But humour is a subjective thing. People find different things funny so it’s important to include different kinds of jokes. These are some of the ways in which I have tried to make the series funny:
The Steampunk Pirates are steam powered. This means that whenever they gorge themselves on wood and coal, they let out all kinds of revolting smells and noises. You wouldn’t want to be stuck in their dining cabin while they tucked into a bowl of Old Tinder’s spicy woodchip stew. Also, the pirates are made out of iron, so there are more than a few rusty nuts and bolts along the way… and the occasional squeaky bottom. Of course, the godfather of gross-out humour is Roald Dahl and I remember The Twits making me laugh out loud at its vivid descriptions of those wonderfully grotesque characters.
Wordplay and puns are never going to be the favourite of those trying to sell your foreign rights but I can’t resist them. My Ninja Meerkats series was full of silly names such as Claire Verclogs (a philosopher), Hans Free (a unicyclist) and the Delhi Llama (a llama from Delhi). You can blame Norton Juster for this. In his classic, The Phantom Tollbooth, characters jump to an island called conclusions, there’s a Watch Dog that has a large watch attached to him and people quite literally get stuck in the Doldrums.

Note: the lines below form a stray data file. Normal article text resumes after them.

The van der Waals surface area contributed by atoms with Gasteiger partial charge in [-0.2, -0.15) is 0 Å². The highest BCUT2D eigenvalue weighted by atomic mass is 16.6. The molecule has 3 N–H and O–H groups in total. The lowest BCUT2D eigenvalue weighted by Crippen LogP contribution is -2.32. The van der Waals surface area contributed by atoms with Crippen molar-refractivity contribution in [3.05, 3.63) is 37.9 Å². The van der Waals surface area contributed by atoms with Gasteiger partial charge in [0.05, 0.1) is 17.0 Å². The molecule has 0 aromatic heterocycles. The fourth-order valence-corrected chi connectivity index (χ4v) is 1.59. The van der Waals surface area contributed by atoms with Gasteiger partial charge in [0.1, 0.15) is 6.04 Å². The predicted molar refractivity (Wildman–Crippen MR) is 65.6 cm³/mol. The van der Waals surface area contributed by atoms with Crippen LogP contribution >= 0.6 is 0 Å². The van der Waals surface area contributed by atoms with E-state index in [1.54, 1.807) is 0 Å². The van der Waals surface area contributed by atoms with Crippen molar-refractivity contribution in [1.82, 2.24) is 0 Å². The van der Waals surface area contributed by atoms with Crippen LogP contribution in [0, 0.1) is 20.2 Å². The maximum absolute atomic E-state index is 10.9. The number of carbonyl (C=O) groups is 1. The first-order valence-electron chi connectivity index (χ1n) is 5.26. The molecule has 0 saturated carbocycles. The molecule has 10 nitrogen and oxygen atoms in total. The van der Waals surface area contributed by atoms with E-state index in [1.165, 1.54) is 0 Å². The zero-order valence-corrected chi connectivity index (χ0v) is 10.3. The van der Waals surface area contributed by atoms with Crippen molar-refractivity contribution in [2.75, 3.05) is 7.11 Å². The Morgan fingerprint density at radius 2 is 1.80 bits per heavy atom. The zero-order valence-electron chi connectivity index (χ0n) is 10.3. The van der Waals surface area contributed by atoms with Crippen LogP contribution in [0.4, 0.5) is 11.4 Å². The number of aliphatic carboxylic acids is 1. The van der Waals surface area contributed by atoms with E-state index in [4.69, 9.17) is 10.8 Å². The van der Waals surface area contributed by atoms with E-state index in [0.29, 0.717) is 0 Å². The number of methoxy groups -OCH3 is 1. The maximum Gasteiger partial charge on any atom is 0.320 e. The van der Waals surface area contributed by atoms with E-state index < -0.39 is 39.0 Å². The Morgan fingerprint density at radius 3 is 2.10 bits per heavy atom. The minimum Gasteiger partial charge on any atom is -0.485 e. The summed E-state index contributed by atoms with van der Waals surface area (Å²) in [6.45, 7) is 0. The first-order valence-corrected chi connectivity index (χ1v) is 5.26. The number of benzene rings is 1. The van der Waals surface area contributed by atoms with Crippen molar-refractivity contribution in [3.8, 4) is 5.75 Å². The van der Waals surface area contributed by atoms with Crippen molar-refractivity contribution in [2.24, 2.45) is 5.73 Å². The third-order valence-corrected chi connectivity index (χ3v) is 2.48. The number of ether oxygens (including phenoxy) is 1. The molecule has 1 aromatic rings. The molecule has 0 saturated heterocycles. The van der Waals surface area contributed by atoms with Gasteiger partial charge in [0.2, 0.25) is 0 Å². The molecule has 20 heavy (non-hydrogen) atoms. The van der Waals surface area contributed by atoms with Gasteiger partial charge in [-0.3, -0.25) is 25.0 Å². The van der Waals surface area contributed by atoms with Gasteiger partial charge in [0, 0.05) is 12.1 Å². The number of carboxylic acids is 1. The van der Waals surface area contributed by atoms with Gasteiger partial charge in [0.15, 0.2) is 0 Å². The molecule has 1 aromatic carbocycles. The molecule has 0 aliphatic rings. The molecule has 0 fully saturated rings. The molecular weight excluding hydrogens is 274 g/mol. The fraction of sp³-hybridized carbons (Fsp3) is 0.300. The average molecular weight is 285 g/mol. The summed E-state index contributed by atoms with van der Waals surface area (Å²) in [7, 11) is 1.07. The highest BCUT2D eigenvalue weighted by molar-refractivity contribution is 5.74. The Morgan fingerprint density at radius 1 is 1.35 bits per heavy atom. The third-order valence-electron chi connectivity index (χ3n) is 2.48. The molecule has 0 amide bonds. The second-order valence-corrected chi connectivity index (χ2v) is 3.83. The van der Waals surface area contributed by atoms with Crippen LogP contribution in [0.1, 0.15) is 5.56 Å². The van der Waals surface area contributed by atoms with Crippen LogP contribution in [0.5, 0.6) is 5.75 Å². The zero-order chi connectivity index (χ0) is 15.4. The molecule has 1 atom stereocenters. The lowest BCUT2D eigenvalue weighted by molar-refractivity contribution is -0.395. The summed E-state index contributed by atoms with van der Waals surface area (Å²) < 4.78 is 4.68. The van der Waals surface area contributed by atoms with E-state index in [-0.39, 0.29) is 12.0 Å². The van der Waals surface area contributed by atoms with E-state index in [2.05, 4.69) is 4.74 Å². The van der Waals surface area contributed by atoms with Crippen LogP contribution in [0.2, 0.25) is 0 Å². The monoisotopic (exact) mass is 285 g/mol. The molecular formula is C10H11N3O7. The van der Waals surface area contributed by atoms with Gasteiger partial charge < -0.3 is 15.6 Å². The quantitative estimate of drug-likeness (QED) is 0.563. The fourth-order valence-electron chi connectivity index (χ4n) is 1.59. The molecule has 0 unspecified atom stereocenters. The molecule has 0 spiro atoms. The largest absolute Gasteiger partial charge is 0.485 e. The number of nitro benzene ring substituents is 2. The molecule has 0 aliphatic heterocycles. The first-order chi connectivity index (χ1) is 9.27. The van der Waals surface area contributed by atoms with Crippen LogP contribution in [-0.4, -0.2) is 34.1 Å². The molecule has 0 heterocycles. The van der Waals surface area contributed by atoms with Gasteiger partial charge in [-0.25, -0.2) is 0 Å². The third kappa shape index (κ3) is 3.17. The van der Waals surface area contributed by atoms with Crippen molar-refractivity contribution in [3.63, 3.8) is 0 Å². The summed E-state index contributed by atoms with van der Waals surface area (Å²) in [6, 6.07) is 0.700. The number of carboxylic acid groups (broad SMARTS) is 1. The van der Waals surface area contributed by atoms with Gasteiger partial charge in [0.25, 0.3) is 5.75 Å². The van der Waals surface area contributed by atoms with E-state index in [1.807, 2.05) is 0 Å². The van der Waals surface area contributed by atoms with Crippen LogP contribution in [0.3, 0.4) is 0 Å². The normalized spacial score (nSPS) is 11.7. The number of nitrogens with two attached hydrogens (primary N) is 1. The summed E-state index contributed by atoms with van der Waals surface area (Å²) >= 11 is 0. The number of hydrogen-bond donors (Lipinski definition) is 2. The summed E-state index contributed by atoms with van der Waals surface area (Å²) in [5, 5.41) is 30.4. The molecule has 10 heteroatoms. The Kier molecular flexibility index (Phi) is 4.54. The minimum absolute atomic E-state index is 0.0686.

When I was writing the Ninja Meerkats, my favourite character was Bruce. Not because he is super strong and can knock a door off its hinges (although that was handy), but because he isn’t the sharpest pencil in box. A character who doesn’t fully understand what’s going on will usually be funnier than one who is firing on all cylinders. The Steampunk Pirates are certainly not doing that. They are malfunctioning machines and that makes them unpredictable … and hopefully funny. One of the funniest characters ever created is William Brown from the Just William books. I had them on tape read by Kenneth Williams. Richmal Crompton’s William is not only funny for the ideas and schemes he comes up with. He is funny because of the way he expresses himself. Which brings us on to…